There is no off switch with Bill Engvall. Whether it’s at the mall, on a plane, on the golf course or at the supermarket, the veteran comedian can find humor—and plenty of it—anywhere. And, of course, that includes Las Vegas, the only city in America where guys stand on the sidewalk with fliers that offer to send girls direct to your room. “The hooker card thing,” Engvall says. “I never understood the kids handing out these cards, and people throwing them on the ground creating litter. And I wonder how many people actually call those girls.”
Engvall, 54, has been on the stand-up circuit for more than three decades, but his career really took off in the early 2000s when he joined forces with fellow rural comics Jeff Foxworthy, Larry the Cable Guy and Ron White to form the Blue Collar Comedy troupe. And even though, like many of his contemporaries, Engvall has found success across multiple media platforms—CDs, television, movies, books—he’s most at home onstage in front of an audience. “I’ve been doing this 30 years and never dreamed that it would last this long,” says Engvall, who performs at Treasure Island on March 9. “I’m still so amazed people will pay money to hear what I talk about.”
When did you know stand-up comedy could be a career?
I don’t know that it has [laughs]. It was probably after Here’s Your Sign [his platinum-selling comedy album] came out in 1996. Then I started thinking, “Oooh, I better take this a lot more seriously,” which is weird when you think about taking comedy seriously.
You make fun of married life in your act. What’s the one husbandly duty you absolutely hate?
Paying bills. When I was in college I’d just write out a check and be done. Now, I have to do it a certain way. There are folders I have to use, I have to attach receipts—ugh! That, and going clothes shopping with my wife. That’s like a prison sentence.
What’s the one show in town you want to see?
Garth Brooks. I’ve heard nothing but great things about it. I’ve seen the Cirque shows, and they are great, but I would love to just sit and listen to Garth’s story.
Favorite Vegas icon: Elvis or Sinatra?
Elvis, because the day I was born “Teddy Bear” was the No. 1 song. Plus, Elvis really influenced my life as far as being a performer. In his early days, and pretty much up until he died, he left nothing on the stage. He gave it [his] all, every show. When he would finish a show he was drenched in sweat. Now obviously I am not drenched in sweat after every comedy show, but I learned that no matter what the size of the audience you give it your all and leave nothing in the bag. I want the audience drained from laughter after I’m done.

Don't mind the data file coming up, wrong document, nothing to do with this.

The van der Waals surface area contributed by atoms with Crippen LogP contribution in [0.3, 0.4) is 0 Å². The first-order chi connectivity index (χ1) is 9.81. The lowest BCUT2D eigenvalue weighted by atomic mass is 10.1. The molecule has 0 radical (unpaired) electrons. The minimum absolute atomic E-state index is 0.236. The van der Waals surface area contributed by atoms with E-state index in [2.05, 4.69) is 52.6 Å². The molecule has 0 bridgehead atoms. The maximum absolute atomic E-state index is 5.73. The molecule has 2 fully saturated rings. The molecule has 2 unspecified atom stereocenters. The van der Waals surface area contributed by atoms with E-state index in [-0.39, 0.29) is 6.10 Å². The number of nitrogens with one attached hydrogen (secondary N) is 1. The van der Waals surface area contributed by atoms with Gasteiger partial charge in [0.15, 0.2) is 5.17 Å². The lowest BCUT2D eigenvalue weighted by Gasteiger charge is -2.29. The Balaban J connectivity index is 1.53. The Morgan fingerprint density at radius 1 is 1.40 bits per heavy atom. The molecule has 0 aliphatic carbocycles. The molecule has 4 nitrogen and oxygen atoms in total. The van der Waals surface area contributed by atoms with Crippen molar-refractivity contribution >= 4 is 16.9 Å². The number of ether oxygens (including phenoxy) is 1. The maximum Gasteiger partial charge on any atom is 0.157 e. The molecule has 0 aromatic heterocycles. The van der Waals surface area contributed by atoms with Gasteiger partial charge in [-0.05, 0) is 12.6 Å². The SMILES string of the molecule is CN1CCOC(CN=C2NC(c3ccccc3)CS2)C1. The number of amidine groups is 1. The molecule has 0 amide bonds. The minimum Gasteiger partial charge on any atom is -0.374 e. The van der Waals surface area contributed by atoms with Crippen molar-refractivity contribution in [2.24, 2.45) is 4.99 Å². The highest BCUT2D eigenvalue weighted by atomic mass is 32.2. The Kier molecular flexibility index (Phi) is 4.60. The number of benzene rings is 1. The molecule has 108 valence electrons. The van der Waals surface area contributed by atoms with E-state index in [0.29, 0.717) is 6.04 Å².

What would you be doing right now if you weren’t a comedian?
Probably teaching school. What I would love to be doing is playing professional baseball, but that’s the reality and fantasy side of it. But teaching is probably where I would be, because I feel that teachers are entertainers in their own right. If you had a teacher that made school fun, I know for a fact that you can remember their names all the way back to kindergarten. I know that I can.
I would also like to be a professional golfer. There is nothing more fun than walking in between the ropes at a tournament. There is something very zen about golf. There you are on a beautiful tract of land with mowed fairways and smooth greens. Even when I am having a bad round I try and take a second and just look around. It’s really amazing.
Who’s in your dream foursome?
Peter Jacobsen, Bubba Watson and Tom Watson. A little old, a little new and a little funny … just like a marriage.
What’s the one thing about you that people would be surprised to learn?
That I love heavy metal. My wife goes crazy. She tells me to turn it down all the time. Also that I am a closet rocker. I have had the chance to play guitar with Austin Law [the band that plays at Gilley’s at Treasure Island], Chris Isaak and Trace Adkins. I now know why guitar players always get the hot women. It’s a complete drug being on that stage and playing guitar.